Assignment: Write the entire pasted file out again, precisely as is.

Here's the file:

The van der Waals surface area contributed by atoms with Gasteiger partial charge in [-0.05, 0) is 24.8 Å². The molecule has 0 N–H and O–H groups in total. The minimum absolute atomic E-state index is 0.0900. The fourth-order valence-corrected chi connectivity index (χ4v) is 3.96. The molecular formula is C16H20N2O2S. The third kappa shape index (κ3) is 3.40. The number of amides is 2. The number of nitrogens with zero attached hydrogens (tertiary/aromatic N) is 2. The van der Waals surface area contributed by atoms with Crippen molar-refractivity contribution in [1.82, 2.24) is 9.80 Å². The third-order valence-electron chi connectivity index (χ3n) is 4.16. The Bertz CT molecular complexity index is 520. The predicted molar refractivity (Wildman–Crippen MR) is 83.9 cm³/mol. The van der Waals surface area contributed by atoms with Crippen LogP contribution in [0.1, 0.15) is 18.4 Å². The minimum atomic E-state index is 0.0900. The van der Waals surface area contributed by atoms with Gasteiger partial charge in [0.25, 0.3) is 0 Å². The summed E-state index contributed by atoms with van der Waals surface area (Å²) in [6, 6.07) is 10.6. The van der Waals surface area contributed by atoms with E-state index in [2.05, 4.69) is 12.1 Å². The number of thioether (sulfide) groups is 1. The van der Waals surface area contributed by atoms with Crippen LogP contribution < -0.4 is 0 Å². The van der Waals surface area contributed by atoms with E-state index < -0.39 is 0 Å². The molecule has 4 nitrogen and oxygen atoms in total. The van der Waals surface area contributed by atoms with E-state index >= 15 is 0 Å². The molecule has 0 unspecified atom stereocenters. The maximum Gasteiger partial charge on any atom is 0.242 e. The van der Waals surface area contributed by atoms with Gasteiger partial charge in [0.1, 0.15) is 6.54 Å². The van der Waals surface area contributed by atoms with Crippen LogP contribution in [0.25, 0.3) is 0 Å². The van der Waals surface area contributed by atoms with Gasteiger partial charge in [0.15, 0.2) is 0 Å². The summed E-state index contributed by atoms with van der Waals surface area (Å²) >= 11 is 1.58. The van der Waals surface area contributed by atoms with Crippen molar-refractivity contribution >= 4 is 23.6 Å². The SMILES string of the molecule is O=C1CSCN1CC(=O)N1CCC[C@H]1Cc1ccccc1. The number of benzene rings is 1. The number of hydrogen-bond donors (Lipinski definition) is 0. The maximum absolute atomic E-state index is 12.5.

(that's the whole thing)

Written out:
The van der Waals surface area contributed by atoms with Gasteiger partial charge in [-0.05, 0) is 24.8 Å². The molecule has 0 N–H and O–H groups in total. The minimum absolute atomic E-state index is 0.0900. The fourth-order valence-corrected chi connectivity index (χ4v) is 3.96. The molecular formula is C16H20N2O2S. The third kappa shape index (κ3) is 3.40. The number of amides is 2. The number of nitrogens with zero attached hydrogens (tertiary/aromatic N) is 2. The van der Waals surface area contributed by atoms with Crippen molar-refractivity contribution in [1.82, 2.24) is 9.80 Å². The third-order valence-electron chi connectivity index (χ3n) is 4.16. The Bertz CT molecular complexity index is 520. The predicted molar refractivity (Wildman–Crippen MR) is 83.9 cm³/mol. The van der Waals surface area contributed by atoms with Crippen LogP contribution in [0.1, 0.15) is 18.4 Å². The minimum atomic E-state index is 0.0900. The van der Waals surface area contributed by atoms with Gasteiger partial charge in [0.25, 0.3) is 0 Å². The summed E-state index contributed by atoms with van der Waals surface area (Å²) in [6, 6.07) is 10.6. The van der Waals surface area contributed by atoms with E-state index in [2.05, 4.69) is 12.1 Å². The number of thioether (sulfide) groups is 1. The van der Waals surface area contributed by atoms with Crippen LogP contribution < -0.4 is 0 Å². The van der Waals surface area contributed by atoms with E-state index < -0.39 is 0 Å². The molecule has 4 nitrogen and oxygen atoms in total. The van der Waals surface area contributed by atoms with E-state index >= 15 is 0 Å². The molecule has 0 unspecified atom stereocenters. The maximum Gasteiger partial charge on any atom is 0.242 e. The van der Waals surface area contributed by atoms with Gasteiger partial charge in [0.1, 0.15) is 6.54 Å². The van der Waals surface area contributed by atoms with Crippen LogP contribution in [0.25, 0.3) is 0 Å². The van der Waals surface area contributed by atoms with Gasteiger partial charge in [0.15, 0.2) is 0 Å². The summed E-state index contributed by atoms with van der Waals surface area (Å²) >= 11 is 1.58. The van der Waals surface area contributed by atoms with Crippen molar-refractivity contribution >= 4 is 23.6 Å². The SMILES string of the molecule is O=C1CSCN1CC(=O)N1CCC[C@H]1Cc1ccccc1. The number of benzene rings is 1. The number of hydrogen-bond donors (Lipinski definition) is 0. The maximum absolute atomic E-state index is 12.5.